Patrick Vriens: achieving sensible care with better soft skills doctors and smart apps
Sensible care means giving the right care to the right patient at the right time. That can lead to very different decisions for different people in the same situation. It is important that doctors talk to their patients and make the decision together. In doing so, quality of life is the guiding principle and expectation management is the key to the conversation. Professor and surgeon Patrick Vriens elaborates on this topic in his inaugural speech on Feb. 3. Vriens was appointed associate professor of "Quality of Life in the Medical Setting" in the Department of Medical and Clinical Psychology at Tilburg University last year.
'Measuring patients' quality of life should be a priority for every healthcare worker. Taking a quality-of-life questionnaire should be as natural as taking a tube of blood,' argues Vriens. This can be done, for example, by installing an app, which asks a short question at different times of the day, immediately after unlocking the phone, and thus records experiences more representatively than the long questionnaires in the hospital.
In addition, current questionnaires often do not measure quality of life so much as a patient's health status and its effect on physical functioning. What should matter is how the patient assesses that health status. As it turns out, questions about health status and about quality of life are answered very differently.
Fewer outpatient visits needed
Vriens also makes recommendations for the training of surgeons in the context of sensible care: "It is at least as important that we teach our assistants to perform operations on the right patient at the right time and sometimes to refrain from those operations and only offer a hand on their shoulder. This requires skills that are often called 'soft skills.' Vriens prefers to call these soft skills core competencies.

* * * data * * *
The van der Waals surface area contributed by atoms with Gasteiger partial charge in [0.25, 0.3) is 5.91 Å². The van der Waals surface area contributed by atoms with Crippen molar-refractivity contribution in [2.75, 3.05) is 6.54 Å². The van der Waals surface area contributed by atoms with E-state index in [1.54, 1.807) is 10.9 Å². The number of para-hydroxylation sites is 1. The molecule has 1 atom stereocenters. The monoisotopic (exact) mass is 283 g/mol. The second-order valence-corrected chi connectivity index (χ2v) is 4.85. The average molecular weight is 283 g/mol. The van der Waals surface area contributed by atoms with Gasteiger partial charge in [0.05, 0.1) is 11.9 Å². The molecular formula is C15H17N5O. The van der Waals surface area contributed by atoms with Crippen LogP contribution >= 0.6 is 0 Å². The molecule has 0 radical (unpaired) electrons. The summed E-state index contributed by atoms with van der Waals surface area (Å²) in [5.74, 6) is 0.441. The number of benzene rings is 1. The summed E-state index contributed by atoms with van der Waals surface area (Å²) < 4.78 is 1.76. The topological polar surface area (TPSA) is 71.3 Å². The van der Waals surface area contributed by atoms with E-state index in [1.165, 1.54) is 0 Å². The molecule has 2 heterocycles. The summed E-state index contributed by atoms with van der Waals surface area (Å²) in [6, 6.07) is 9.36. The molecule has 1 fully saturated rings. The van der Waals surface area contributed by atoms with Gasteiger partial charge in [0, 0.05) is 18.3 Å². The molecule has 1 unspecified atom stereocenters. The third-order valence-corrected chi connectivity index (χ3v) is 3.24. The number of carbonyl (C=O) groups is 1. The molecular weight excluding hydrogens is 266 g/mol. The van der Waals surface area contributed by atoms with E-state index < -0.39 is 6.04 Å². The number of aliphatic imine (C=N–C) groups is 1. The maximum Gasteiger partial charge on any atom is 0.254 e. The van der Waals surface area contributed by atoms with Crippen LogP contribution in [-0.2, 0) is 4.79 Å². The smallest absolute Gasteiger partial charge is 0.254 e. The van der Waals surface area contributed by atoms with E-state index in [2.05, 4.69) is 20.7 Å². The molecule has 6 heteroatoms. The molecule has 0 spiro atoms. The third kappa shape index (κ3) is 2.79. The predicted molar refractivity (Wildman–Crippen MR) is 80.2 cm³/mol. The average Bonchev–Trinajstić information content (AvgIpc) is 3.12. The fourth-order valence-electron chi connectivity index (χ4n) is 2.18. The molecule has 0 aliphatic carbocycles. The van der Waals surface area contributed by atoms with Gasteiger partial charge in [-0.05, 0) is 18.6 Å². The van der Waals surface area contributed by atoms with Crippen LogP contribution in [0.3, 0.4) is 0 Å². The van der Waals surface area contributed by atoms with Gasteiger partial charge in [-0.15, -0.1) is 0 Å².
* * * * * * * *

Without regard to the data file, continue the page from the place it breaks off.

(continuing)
The apps can also help in aftercare: 'With artificial intelligence programs, in the future it will be possible to recognize any complications based on the data earlier. So we can contact those patients earlier than their scheduled standard outpatient visit. The aftercare through the app is already working in such a way that fewer people need to come to the consultation.
Prof. Dr. Patrick Vriens studied medicine at Leiden University and received his PhD from Leiden University and Stanford University. He is affiliated with the Department of Surgery Midden Brabant at the Elisabeth Tweesteden Hospital in Tilburg (ETZ) as a vascular surgeon, vascular surgeon and pediatric surgeon. Patrick Vriens conducts research and has published on Patient centered outcomes in peripheral arterial disease, innovations in endovascular aneurysm surgery, surgery for infected aneurysms, chronic pain after inguinal hernia surgery and on patient monitoring apps. Patrick Vriens is active as surgical educator and advanced vascular surgery educator at ETZ . He served on the board of the Dutch Society for Vascular Surgery and has been, among other things, chairman of the Central Training Committee at the hospital.
Prof. Patrick Vriens will hold his inaugural speech on Feb. 3 in the university's auditorium at 4:15 p.m., with livestream. His speech is titled: Quality of Life. Who determines that? For more information, please contact science editor Tineke Bennema, tel. 0134668998 or at firstname.lastname@example.org.